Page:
Gee I hate that cramped square app look, looks cheesy, looks like an old worn out UI design for a small cell phone screen to save real estate, form over function, buttons/Icons hidden for screen space, just because it is now displayed on a bigger screen doesn’t make it better, just “fresh” I guess to the naive. This isn’t going to be something that wears well. This setup looks like you going to have to click, mouse move, your brains out to get anything done in the Windows mode. Have you noticed that most of the reviews on devices built to use this cow patty has no mention of the weight, battery life. Nice thing about a true tablet is you are not hauling around a car battery, 42 inch plasma screen. I hope there is someway to turn that live crap off, if you are using any kind of data plan, should put a nice bite into it.

    Guess the real hidden golden goose for Microsoft has always been bloated each new OS release so users need new hardware to run it, now it is totally add touch screen as the dominate look and feel, drive new computer sales. gee, you sell two copies of this, one for the old hardware, another when the users realized what a dog it isis and has to buy a touch screen device. Didn’t they sucker us enough with Vista, had to buy Windows 7 on my 64 bit machine to get rid of the problems, the double purchase, again.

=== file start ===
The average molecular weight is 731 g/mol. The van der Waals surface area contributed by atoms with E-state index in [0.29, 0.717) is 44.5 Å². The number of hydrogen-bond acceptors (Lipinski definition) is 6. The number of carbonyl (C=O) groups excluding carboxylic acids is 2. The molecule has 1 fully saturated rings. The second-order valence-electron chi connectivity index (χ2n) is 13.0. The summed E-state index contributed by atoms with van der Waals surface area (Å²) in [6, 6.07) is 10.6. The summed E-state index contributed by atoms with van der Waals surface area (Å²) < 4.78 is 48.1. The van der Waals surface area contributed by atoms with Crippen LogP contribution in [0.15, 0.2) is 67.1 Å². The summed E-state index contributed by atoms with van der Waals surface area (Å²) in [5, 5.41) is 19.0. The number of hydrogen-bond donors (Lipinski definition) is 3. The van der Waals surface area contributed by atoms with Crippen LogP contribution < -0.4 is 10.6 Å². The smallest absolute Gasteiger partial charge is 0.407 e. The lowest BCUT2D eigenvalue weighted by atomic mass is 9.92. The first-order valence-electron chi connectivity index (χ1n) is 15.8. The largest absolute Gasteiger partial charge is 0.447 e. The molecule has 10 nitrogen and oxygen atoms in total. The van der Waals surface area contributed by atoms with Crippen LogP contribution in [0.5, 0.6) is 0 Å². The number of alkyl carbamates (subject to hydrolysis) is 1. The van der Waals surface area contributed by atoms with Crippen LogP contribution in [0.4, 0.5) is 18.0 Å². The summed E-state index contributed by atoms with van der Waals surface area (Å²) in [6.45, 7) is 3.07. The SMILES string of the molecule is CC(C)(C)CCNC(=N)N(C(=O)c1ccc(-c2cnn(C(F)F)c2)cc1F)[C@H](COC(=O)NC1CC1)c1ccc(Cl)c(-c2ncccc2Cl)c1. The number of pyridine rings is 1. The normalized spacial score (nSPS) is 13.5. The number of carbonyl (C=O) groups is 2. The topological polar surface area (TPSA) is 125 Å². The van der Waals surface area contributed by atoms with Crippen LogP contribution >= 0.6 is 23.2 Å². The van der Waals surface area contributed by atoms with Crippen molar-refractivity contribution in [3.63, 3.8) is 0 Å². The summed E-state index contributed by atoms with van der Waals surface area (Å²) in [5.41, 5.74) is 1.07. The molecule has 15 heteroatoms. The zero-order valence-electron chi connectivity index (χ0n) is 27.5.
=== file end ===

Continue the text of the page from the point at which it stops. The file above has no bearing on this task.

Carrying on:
• Rick

    Slapping a smartphone interface on a workstation/desktop/laptop computer operating system is absurd. Sure, it’s novel and fun for a couple of days, until you realize how silly it is. It’s ultimately pointless at best and a clunky time waster at worst. Unless you want to play on a smartphone or tablet, the Metro interface–yeah, I’m still calling it that–is a waste of time and money. If I had wanted such pabulum, I would have purchased a tablet long ago.